Action was only taken in 579 alerts, 87% (504) of which no aid was provided, often because professionals were already present. The remaining 75 alerts involving 47 patients and included aid such as laypersons starting early CPR and defibrillation, assisting EMS personnel, or taking care of family. Laypersons arrived before EMS personnel in 45% (21) of patients, started CPR and defibrillation in 38% (18), and assisted EMS personnel in 19% (nine) of patients.
Dispatching: A team of researchers constructed a prototype community first responder (CFR) dispatch system that relays incident information, including a map, to a CFR’s mobile phone.21 They evaluated 30 OHCA simulated incidents from the previous year, sending 30 CFRs to the same locations. Mean time of receiving dispatch information to scene arrival was three minutes 37 seconds faster than historical control, and median distance was 3.4 km (2.1 miles). CFRs could reach an OHCA before EMS in 83% of cases.
Mobile maps: Researchers who, via an OHCA scenario, compared time and travel distance to access an AED with or without a mobile AED map found the overall travel distance to find and retrieve an AED was significantly shorter for those with a map (606±315 meters) vs. those without a map (891±445 meters).22 Despite this, the mean overall time required to find and retrieve a nearby AED was not significantly different (400±238 seconds for those with a map and 407Â±256 seconds in the control group).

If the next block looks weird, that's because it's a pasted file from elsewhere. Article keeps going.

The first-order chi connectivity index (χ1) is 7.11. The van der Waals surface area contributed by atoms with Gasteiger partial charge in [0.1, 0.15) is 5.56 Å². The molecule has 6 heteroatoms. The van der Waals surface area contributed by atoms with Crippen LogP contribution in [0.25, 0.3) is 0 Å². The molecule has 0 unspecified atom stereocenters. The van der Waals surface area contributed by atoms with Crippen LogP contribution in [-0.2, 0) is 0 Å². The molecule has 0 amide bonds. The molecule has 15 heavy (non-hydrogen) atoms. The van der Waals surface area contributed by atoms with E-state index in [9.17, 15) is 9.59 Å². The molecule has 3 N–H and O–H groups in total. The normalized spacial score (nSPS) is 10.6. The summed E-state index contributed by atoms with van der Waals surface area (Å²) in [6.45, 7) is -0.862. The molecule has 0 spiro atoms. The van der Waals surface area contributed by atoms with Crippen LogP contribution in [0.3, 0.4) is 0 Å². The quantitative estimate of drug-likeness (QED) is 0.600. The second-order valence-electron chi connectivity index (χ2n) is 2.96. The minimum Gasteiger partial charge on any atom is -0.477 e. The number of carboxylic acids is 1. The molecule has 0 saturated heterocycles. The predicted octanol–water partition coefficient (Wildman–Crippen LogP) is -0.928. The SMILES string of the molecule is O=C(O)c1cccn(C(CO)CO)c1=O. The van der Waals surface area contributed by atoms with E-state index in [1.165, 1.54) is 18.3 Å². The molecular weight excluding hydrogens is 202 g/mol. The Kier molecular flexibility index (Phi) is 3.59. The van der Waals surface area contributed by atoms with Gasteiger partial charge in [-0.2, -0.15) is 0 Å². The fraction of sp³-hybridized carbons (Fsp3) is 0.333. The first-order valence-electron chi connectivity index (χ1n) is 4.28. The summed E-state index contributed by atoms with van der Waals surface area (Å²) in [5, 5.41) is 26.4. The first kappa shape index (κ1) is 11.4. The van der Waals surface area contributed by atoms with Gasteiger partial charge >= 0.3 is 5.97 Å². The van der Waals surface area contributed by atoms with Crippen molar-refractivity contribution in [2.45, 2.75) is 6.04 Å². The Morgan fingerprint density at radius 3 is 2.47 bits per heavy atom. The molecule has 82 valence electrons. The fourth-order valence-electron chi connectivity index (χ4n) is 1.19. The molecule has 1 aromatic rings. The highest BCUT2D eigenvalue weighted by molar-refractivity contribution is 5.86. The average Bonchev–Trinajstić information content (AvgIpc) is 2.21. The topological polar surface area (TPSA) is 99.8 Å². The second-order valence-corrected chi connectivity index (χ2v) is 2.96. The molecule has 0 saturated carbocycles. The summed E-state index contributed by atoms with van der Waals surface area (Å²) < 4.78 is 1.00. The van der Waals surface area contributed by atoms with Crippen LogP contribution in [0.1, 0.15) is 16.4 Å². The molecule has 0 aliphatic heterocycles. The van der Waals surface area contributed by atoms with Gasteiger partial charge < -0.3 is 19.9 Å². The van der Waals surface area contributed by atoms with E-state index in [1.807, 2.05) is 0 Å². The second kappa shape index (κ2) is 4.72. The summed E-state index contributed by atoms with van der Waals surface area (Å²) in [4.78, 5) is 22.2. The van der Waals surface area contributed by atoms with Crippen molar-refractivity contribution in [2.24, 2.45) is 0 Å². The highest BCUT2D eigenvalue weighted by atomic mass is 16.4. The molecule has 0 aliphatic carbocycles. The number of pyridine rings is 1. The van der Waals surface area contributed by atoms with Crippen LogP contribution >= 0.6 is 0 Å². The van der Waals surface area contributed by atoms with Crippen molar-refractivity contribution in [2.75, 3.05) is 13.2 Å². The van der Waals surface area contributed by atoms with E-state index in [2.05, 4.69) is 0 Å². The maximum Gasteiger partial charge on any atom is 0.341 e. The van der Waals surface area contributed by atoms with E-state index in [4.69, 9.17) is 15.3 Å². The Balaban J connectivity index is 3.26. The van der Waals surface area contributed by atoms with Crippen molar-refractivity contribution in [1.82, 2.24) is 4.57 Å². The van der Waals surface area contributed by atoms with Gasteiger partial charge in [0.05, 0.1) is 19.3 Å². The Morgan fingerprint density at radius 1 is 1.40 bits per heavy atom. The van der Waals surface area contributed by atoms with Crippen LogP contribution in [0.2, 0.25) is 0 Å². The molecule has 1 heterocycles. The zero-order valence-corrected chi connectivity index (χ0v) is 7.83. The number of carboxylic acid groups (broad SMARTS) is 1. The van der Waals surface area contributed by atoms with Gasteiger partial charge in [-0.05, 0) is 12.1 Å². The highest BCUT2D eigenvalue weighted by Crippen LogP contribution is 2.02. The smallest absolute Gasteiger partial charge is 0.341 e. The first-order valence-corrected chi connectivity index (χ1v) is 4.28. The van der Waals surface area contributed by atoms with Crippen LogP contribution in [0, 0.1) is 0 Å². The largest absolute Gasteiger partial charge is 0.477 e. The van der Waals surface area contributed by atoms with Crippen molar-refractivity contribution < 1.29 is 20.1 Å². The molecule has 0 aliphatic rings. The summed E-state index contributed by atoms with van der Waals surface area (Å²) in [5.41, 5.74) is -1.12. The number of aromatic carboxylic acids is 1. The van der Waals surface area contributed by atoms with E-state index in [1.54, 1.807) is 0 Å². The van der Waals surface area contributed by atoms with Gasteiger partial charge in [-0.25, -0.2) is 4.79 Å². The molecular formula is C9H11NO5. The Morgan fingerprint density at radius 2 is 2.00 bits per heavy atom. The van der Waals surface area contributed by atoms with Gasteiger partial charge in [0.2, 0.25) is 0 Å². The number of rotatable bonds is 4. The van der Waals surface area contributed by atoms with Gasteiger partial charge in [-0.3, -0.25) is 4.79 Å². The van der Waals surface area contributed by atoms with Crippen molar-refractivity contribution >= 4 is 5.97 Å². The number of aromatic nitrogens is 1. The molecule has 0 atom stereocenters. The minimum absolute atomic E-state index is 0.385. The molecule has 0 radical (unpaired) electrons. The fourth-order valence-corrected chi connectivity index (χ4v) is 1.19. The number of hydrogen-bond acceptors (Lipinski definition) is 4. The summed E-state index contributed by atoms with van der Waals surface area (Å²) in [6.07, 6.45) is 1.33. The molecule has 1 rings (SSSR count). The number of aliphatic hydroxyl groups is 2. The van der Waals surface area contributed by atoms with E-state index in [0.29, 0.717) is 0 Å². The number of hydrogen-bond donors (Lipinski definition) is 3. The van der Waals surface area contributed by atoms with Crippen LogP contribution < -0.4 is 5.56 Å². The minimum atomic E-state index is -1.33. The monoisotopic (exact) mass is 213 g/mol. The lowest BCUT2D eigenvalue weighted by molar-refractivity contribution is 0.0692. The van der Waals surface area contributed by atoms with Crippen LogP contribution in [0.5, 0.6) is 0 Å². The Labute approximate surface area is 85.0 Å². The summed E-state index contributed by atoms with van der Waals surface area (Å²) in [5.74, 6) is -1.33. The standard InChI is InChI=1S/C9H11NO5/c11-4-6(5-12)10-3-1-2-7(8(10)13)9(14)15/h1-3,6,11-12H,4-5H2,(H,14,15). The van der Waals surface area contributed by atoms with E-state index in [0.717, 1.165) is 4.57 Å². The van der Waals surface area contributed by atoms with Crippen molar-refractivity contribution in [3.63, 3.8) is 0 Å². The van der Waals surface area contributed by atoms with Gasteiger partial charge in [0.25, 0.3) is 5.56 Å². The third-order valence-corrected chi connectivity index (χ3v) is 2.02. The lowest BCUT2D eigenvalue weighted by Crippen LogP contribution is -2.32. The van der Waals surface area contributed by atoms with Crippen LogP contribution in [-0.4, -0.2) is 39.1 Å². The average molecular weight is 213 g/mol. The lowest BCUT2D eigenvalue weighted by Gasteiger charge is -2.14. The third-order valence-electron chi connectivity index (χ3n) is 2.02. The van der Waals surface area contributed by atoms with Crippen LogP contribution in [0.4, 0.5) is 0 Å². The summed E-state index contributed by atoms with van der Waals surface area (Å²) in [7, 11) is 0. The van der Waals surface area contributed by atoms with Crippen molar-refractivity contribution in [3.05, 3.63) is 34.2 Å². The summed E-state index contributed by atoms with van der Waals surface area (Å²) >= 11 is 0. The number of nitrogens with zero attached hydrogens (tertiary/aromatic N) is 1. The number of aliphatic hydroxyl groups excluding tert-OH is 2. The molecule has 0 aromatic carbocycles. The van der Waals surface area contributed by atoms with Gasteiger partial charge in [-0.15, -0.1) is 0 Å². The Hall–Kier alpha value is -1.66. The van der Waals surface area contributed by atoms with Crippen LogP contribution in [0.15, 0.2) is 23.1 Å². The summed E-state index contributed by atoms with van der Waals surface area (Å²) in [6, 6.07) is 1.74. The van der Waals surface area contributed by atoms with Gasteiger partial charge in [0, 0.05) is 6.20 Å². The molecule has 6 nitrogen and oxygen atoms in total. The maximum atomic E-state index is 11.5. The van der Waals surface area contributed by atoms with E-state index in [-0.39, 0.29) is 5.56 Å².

In the post-trial inquiry, 86% (18/21) in the control group said they had difficulties finding the AED, compared to 50% (11/22) of those with a map. Authors concluded that although the mobile AED map reduced the travel distance to access and retrieve the AED, it failed to shorten the time. Further technological improvements of the system are needed to increase its usefulness in emergency settings.
Mobile positioning system: A mobile phone positioning system (MPS) named Mobile Life Saver was developed to locate selected mobile phone users.23 A simulation study was conducted with 25 volunteer mobile responders (MRs). Ambulance time intervals from 22 consecutive OHCAs in 2005 were used as controls. The MRs randomly moved around in Stockholm and were dispatched to simulated OHCAs identical to controls if they were within 350 meters. They reached the OHCA before EMS in 72% of cases by an average of about two minutes and the median response time for MRs was reduced by 56% compared to historical EMS time intervals.